What constitutes a good diet? Healthy eating plans available today often focus on some of the basics but fall short by including artificial sweeteners, refined sugars, chemically laden dairy products and other nutritional disasters. If you really want to know what you should be eating when focusing on health and fat loss, take a look below.
The Dairy Myth
We all believe that milk is good for us. In principal, it is, but not in the form that we find most easily available. Commercial milk production involves routinely injecting hormones and antibiotics into animals that are contained in small spaces in order to produce a maximum amount of product for the lowest cost. Then the milk is pasteurized, killing off the natural enzymes. This milk isn’t very healthy, nor is it a good source of protein.
To get true health benefits from any dairy product, look for raw milk. Raw milk still contains all the enzymes that help digest milk properly, and it comes from animals that are treated properly, without the addition of questionable chemicals. Use raw milk products sparingly and if you can’t get those, stick to organics.
The Facts about Fats
No, not all fats are created equal. We have certainly learned that with the brouhaha that developed when we figured out that the margarine that was supposedly better for us than butter turned out to be worse. There are really only two types of fat, that aren’t already in your food, which you should be consuming; olive oil and coconut oil.
Yes, I know that coconut oil has a bad reputation, but the facts may surprise you. Coconut oil has lauric acid, a compound that is antibacterial and antifungal. It is also made of medium chain fatty acids that are instantly turned into energy rather than being stored in the body. The research backs up these claims, so enjoy the flavor if you fry up anything.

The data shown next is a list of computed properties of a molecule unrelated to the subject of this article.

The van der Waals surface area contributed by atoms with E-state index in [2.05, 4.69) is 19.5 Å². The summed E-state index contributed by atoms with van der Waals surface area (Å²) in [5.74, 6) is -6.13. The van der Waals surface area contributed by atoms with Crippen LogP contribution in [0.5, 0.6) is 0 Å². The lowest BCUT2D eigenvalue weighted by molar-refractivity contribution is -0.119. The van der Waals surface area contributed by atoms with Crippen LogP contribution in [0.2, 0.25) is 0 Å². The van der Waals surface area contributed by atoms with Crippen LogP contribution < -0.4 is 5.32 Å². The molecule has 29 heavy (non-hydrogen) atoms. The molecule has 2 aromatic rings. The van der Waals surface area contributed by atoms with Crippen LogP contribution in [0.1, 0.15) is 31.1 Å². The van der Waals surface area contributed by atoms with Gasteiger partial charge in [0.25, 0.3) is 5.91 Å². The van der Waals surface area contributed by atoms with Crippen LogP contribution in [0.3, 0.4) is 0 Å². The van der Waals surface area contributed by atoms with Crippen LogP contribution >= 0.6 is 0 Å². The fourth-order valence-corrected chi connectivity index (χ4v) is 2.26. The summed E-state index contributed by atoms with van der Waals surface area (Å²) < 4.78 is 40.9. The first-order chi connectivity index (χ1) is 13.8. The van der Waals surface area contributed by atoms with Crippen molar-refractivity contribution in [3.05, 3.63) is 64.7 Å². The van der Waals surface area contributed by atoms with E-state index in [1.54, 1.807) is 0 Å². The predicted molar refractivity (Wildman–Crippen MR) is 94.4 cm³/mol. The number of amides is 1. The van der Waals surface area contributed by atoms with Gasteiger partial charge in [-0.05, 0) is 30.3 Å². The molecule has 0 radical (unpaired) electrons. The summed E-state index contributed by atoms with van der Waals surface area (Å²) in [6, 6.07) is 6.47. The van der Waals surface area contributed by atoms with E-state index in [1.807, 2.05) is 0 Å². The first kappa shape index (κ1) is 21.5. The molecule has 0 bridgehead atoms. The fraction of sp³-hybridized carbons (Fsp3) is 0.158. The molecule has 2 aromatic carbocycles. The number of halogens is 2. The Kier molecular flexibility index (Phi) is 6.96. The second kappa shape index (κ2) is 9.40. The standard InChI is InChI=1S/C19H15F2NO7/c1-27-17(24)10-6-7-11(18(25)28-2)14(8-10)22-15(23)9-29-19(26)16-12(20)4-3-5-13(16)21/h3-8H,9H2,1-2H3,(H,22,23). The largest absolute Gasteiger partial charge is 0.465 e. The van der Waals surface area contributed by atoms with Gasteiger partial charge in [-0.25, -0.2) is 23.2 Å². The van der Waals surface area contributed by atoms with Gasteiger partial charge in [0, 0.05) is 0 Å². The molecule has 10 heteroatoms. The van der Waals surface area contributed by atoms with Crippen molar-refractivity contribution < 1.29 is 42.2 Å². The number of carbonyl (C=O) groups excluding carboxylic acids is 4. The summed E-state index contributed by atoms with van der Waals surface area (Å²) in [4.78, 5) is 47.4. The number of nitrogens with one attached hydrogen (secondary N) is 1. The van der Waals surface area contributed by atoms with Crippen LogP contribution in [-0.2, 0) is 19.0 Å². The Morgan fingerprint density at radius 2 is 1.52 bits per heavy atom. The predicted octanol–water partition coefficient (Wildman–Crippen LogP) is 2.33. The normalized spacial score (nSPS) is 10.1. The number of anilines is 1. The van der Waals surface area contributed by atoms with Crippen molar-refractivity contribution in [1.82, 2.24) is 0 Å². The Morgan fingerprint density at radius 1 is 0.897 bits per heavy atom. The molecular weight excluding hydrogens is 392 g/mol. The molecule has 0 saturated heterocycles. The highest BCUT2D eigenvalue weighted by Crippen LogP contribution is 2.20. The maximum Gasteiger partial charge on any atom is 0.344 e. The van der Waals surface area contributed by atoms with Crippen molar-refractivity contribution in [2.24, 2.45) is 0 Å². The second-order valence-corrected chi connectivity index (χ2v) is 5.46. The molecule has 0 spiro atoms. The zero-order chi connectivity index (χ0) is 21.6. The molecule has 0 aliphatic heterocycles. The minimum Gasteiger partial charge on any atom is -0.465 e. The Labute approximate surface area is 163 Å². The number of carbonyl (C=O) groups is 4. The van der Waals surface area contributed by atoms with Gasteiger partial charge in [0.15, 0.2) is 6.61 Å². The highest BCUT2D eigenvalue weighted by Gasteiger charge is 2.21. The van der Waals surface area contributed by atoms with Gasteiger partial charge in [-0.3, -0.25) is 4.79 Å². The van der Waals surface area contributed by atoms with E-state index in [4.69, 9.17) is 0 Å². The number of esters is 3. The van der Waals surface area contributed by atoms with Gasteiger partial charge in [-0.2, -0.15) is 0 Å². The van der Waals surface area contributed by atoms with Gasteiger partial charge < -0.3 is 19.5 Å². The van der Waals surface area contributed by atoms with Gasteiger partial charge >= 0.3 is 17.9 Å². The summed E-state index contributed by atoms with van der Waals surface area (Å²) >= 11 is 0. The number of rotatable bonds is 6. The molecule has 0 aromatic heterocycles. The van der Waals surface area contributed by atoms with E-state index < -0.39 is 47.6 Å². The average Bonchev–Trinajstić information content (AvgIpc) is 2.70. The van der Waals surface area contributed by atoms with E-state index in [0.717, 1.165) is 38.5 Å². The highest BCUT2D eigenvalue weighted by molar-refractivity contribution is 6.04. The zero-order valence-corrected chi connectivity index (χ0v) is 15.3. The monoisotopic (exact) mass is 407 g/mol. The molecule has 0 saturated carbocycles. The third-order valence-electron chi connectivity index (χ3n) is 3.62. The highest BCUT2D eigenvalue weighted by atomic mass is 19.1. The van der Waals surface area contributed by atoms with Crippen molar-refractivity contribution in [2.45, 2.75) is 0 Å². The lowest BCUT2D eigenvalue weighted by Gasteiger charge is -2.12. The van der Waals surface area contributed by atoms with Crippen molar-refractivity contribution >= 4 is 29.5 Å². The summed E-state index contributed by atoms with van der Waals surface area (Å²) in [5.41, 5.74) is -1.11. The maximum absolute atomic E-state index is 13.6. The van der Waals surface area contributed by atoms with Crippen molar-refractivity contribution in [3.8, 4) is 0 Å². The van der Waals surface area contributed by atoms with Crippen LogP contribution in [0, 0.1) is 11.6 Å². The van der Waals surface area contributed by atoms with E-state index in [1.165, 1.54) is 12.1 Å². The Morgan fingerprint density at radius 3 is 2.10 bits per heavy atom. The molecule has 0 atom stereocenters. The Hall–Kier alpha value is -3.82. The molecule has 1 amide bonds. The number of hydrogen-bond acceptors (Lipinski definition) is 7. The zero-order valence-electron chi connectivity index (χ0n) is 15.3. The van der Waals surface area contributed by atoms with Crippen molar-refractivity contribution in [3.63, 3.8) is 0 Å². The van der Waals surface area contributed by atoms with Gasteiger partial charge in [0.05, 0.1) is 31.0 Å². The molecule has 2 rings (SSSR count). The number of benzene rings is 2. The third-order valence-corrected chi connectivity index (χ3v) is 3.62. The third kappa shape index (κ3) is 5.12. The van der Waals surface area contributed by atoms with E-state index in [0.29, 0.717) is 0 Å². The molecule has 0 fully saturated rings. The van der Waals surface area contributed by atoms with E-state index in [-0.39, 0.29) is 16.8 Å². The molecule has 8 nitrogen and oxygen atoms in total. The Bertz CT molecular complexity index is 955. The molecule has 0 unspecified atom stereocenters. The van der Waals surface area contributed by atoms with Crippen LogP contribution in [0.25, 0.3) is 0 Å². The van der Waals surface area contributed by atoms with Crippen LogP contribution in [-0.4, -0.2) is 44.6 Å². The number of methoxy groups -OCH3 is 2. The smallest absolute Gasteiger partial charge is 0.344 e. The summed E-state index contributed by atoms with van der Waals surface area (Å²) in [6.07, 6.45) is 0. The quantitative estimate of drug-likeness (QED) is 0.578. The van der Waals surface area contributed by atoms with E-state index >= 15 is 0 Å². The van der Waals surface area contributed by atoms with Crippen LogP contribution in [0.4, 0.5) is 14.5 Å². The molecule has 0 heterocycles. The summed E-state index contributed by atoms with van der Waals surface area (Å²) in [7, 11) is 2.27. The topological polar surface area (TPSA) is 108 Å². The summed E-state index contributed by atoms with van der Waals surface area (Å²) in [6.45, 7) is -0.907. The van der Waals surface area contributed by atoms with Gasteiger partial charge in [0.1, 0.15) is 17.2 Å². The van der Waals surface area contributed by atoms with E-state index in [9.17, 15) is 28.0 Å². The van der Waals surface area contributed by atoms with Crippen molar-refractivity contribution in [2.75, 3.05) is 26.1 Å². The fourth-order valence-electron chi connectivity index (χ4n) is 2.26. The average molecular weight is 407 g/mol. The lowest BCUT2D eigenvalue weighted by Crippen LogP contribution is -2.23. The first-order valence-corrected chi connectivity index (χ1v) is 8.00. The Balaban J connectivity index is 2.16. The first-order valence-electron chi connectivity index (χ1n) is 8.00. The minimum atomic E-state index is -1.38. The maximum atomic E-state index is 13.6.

The Carbohydrate Debate
Low carb, no carb, high carb or what have you; carbohydrates are a topic of a lot of conflict. Let’s set the record straight, your body needs carbohydrates to function properly. The real question is which types of carbohydrates you use to fuel your body.
Simple carbohydrates are quickly processed into sugars that enter your blood stream, perpetuating a cycle of ups and downs, encouraging your body to produce insulin. That insulin removes the sugars by turning them into fat.
Complex carbohydrates, especially when eaten with a protein, take longer to be converted into sugars and usually come with an additional benefit of fiber. The protein releases glucagon, which combats the insulin response. As a basic rule, avoid any white foods, but most especially, avoid sugar!
Green up Your Diet
With little dairy in your diet, you may be wondering where you will find calcium. Calcium is plentiful in dark, leafy greens such as kale, mustard greens, broccoli and bok choy. The calcium available in plants is much more available to you, so you get a better return on your investment. They also taste fantastic.
Kale can be stir fried with garlic, organic butter and some sea salt for a great side dish. It can also be baked, carefully, to create delicious veggie chips for a snack. Of course, in addition to calcium, greens have fiber, vitamins, antioxidants and more.